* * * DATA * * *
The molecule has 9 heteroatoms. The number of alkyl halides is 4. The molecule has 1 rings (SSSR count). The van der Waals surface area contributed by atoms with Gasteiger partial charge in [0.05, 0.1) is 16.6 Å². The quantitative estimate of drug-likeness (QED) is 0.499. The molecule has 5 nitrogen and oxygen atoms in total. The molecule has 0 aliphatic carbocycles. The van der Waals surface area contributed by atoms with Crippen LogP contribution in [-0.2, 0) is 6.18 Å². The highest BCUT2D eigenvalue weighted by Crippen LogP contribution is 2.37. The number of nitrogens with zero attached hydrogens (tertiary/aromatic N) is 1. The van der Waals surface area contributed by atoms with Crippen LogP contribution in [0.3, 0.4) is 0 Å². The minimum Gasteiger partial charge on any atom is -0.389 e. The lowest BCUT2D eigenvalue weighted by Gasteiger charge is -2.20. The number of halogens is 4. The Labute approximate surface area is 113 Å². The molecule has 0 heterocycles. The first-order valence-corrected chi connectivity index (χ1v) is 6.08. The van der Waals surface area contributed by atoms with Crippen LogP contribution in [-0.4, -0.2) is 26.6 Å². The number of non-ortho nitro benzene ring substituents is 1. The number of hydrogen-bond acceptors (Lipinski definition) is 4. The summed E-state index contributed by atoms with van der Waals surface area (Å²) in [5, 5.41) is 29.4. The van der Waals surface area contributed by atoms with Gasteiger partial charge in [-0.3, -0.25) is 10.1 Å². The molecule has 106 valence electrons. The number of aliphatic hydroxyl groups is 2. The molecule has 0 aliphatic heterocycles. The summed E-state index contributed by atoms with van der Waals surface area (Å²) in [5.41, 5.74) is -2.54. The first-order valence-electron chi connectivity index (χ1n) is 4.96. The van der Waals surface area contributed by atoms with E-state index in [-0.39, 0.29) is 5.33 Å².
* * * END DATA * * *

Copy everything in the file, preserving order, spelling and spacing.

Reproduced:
The molecule has 9 heteroatoms. The number of alkyl halides is 4. The molecule has 1 rings (SSSR count). The van der Waals surface area contributed by atoms with Gasteiger partial charge in [0.05, 0.1) is 16.6 Å². The quantitative estimate of drug-likeness (QED) is 0.499. The molecule has 5 nitrogen and oxygen atoms in total. The molecule has 0 aliphatic carbocycles. The van der Waals surface area contributed by atoms with Crippen LogP contribution in [-0.2, 0) is 6.18 Å². The highest BCUT2D eigenvalue weighted by Crippen LogP contribution is 2.37. The number of nitrogens with zero attached hydrogens (tertiary/aromatic N) is 1. The van der Waals surface area contributed by atoms with Crippen LogP contribution in [0.3, 0.4) is 0 Å². The minimum Gasteiger partial charge on any atom is -0.389 e. The lowest BCUT2D eigenvalue weighted by Gasteiger charge is -2.20. The number of halogens is 4. The Labute approximate surface area is 113 Å². The molecule has 0 heterocycles. The first-order valence-corrected chi connectivity index (χ1v) is 6.08. The van der Waals surface area contributed by atoms with Crippen LogP contribution in [-0.4, -0.2) is 26.6 Å². The number of non-ortho nitro benzene ring substituents is 1. The number of hydrogen-bond acceptors (Lipinski definition) is 4. The summed E-state index contributed by atoms with van der Waals surface area (Å²) in [5, 5.41) is 29.4. The van der Waals surface area contributed by atoms with Gasteiger partial charge in [-0.3, -0.25) is 10.1 Å². The molecule has 106 valence electrons. The number of aliphatic hydroxyl groups is 2. The molecule has 0 aliphatic heterocycles. The summed E-state index contributed by atoms with van der Waals surface area (Å²) in [5.41, 5.74) is -2.54. The first-order valence-electron chi connectivity index (χ1n) is 4.96. The van der Waals surface area contributed by atoms with E-state index in [-0.39, 0.29) is 5.33 Å².